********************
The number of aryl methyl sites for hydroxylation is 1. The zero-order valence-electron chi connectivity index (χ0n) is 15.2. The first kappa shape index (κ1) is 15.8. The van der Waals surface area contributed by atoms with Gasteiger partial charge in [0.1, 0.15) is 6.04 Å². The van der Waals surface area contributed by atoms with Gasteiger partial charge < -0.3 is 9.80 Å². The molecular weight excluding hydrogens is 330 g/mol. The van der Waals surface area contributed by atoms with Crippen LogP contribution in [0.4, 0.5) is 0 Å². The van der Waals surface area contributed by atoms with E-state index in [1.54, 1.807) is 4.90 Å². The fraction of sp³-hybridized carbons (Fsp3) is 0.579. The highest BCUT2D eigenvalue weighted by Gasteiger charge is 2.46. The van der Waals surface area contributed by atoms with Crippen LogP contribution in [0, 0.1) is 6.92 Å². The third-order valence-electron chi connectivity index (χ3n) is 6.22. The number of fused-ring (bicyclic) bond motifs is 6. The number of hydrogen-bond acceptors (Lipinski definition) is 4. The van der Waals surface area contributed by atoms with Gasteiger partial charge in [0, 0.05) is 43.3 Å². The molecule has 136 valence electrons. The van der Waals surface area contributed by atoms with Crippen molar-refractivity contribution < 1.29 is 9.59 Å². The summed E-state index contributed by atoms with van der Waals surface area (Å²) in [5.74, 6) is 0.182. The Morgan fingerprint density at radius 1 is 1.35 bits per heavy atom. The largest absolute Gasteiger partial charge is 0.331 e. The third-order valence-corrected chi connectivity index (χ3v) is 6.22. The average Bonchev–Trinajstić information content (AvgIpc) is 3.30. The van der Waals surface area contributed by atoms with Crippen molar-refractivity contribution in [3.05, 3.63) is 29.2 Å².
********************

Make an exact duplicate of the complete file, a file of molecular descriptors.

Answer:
The number of aryl methyl sites for hydroxylation is 1. The zero-order valence-electron chi connectivity index (χ0n) is 15.2. The first kappa shape index (κ1) is 15.8. The van der Waals surface area contributed by atoms with Gasteiger partial charge in [0.1, 0.15) is 6.04 Å². The van der Waals surface area contributed by atoms with Gasteiger partial charge < -0.3 is 9.80 Å². The molecular weight excluding hydrogens is 330 g/mol. The van der Waals surface area contributed by atoms with Crippen LogP contribution in [0.4, 0.5) is 0 Å². The van der Waals surface area contributed by atoms with E-state index in [1.54, 1.807) is 4.90 Å². The fraction of sp³-hybridized carbons (Fsp3) is 0.579. The highest BCUT2D eigenvalue weighted by Gasteiger charge is 2.46. The van der Waals surface area contributed by atoms with Crippen LogP contribution in [0, 0.1) is 6.92 Å². The third-order valence-electron chi connectivity index (χ3n) is 6.22. The number of fused-ring (bicyclic) bond motifs is 6. The number of hydrogen-bond acceptors (Lipinski definition) is 4. The van der Waals surface area contributed by atoms with Gasteiger partial charge in [0, 0.05) is 43.3 Å². The molecule has 136 valence electrons. The van der Waals surface area contributed by atoms with Crippen molar-refractivity contribution < 1.29 is 9.59 Å². The summed E-state index contributed by atoms with van der Waals surface area (Å²) in [5.74, 6) is 0.182. The Morgan fingerprint density at radius 1 is 1.35 bits per heavy atom. The largest absolute Gasteiger partial charge is 0.331 e. The third-order valence-corrected chi connectivity index (χ3v) is 6.22. The average Bonchev–Trinajstić information content (AvgIpc) is 3.30. The van der Waals surface area contributed by atoms with Crippen molar-refractivity contribution in [3.05, 3.63) is 29.2 Å².